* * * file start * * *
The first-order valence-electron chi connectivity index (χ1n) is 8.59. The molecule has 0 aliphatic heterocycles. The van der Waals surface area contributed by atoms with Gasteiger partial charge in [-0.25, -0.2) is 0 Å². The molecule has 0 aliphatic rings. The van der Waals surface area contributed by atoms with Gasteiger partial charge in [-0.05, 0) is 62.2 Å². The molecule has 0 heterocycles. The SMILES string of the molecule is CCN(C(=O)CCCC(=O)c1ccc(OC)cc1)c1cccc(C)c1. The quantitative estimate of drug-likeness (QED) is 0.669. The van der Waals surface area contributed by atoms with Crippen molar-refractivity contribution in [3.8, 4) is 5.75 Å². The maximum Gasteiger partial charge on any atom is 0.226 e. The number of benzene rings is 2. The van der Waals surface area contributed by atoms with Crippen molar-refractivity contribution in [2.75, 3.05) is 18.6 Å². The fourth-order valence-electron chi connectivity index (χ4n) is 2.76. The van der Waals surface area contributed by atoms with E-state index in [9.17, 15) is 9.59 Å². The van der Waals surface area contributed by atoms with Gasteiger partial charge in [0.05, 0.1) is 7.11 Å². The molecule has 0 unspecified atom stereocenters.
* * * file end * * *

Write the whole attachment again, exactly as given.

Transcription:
The first-order valence-electron chi connectivity index (χ1n) is 8.59. The molecule has 0 aliphatic heterocycles. The van der Waals surface area contributed by atoms with Gasteiger partial charge in [-0.25, -0.2) is 0 Å². The molecule has 0 aliphatic rings. The van der Waals surface area contributed by atoms with Gasteiger partial charge in [-0.05, 0) is 62.2 Å². The molecule has 0 heterocycles. The SMILES string of the molecule is CCN(C(=O)CCCC(=O)c1ccc(OC)cc1)c1cccc(C)c1. The quantitative estimate of drug-likeness (QED) is 0.669. The van der Waals surface area contributed by atoms with Crippen molar-refractivity contribution in [3.8, 4) is 5.75 Å². The maximum Gasteiger partial charge on any atom is 0.226 e. The number of benzene rings is 2. The van der Waals surface area contributed by atoms with Crippen molar-refractivity contribution in [2.75, 3.05) is 18.6 Å². The fourth-order valence-electron chi connectivity index (χ4n) is 2.76. The van der Waals surface area contributed by atoms with E-state index in [9.17, 15) is 9.59 Å². The van der Waals surface area contributed by atoms with Gasteiger partial charge in [0.05, 0.1) is 7.11 Å². The molecule has 0 unspecified atom stereocenters.